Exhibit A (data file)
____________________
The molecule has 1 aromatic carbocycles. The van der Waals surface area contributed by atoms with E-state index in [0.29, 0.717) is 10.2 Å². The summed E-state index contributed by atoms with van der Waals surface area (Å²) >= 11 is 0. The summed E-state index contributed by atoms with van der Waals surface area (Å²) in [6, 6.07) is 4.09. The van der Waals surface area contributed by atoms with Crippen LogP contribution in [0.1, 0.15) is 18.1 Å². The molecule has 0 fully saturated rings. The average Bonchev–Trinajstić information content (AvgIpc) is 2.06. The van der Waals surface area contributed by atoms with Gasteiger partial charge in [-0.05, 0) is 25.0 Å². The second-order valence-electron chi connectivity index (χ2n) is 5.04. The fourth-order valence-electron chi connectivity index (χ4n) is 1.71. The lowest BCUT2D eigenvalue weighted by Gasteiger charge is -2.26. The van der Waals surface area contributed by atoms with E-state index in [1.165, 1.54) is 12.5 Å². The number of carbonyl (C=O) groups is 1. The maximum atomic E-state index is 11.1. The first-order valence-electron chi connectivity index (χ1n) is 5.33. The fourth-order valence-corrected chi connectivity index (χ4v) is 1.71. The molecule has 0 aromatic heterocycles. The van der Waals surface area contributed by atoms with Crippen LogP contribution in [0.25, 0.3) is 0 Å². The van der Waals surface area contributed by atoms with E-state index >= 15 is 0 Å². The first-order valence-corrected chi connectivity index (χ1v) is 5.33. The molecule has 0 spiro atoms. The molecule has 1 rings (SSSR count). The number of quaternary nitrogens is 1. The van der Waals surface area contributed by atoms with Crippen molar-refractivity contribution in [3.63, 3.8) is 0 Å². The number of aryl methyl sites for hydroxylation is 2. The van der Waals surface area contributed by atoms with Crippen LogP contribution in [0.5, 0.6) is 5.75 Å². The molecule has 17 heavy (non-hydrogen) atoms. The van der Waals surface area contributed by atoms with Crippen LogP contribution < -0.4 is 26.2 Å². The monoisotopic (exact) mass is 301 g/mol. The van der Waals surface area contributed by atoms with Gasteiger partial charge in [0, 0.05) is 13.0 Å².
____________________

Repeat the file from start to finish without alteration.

The molecule has 1 aromatic carbocycles. The van der Waals surface area contributed by atoms with E-state index in [0.29, 0.717) is 10.2 Å². The summed E-state index contributed by atoms with van der Waals surface area (Å²) >= 11 is 0. The summed E-state index contributed by atoms with van der Waals surface area (Å²) in [6, 6.07) is 4.09. The van der Waals surface area contributed by atoms with Crippen LogP contribution in [0.1, 0.15) is 18.1 Å². The molecule has 0 fully saturated rings. The average Bonchev–Trinajstić information content (AvgIpc) is 2.06. The van der Waals surface area contributed by atoms with Gasteiger partial charge in [-0.05, 0) is 25.0 Å². The second-order valence-electron chi connectivity index (χ2n) is 5.04. The fourth-order valence-electron chi connectivity index (χ4n) is 1.71. The lowest BCUT2D eigenvalue weighted by Gasteiger charge is -2.26. The van der Waals surface area contributed by atoms with E-state index in [1.165, 1.54) is 12.5 Å². The number of carbonyl (C=O) groups is 1. The maximum atomic E-state index is 11.1. The first-order valence-electron chi connectivity index (χ1n) is 5.33. The fourth-order valence-corrected chi connectivity index (χ4v) is 1.71. The molecule has 0 aromatic heterocycles. The van der Waals surface area contributed by atoms with Crippen LogP contribution in [0.25, 0.3) is 0 Å². The van der Waals surface area contributed by atoms with E-state index >= 15 is 0 Å². The first-order valence-corrected chi connectivity index (χ1v) is 5.33. The molecule has 0 spiro atoms. The molecule has 1 rings (SSSR count). The number of quaternary nitrogens is 1. The van der Waals surface area contributed by atoms with Crippen molar-refractivity contribution in [3.63, 3.8) is 0 Å². The number of aryl methyl sites for hydroxylation is 2. The van der Waals surface area contributed by atoms with Crippen LogP contribution in [0.5, 0.6) is 5.75 Å². The molecule has 17 heavy (non-hydrogen) atoms. The van der Waals surface area contributed by atoms with Crippen LogP contribution < -0.4 is 26.2 Å². The monoisotopic (exact) mass is 301 g/mol. The van der Waals surface area contributed by atoms with Gasteiger partial charge in [0, 0.05) is 13.0 Å².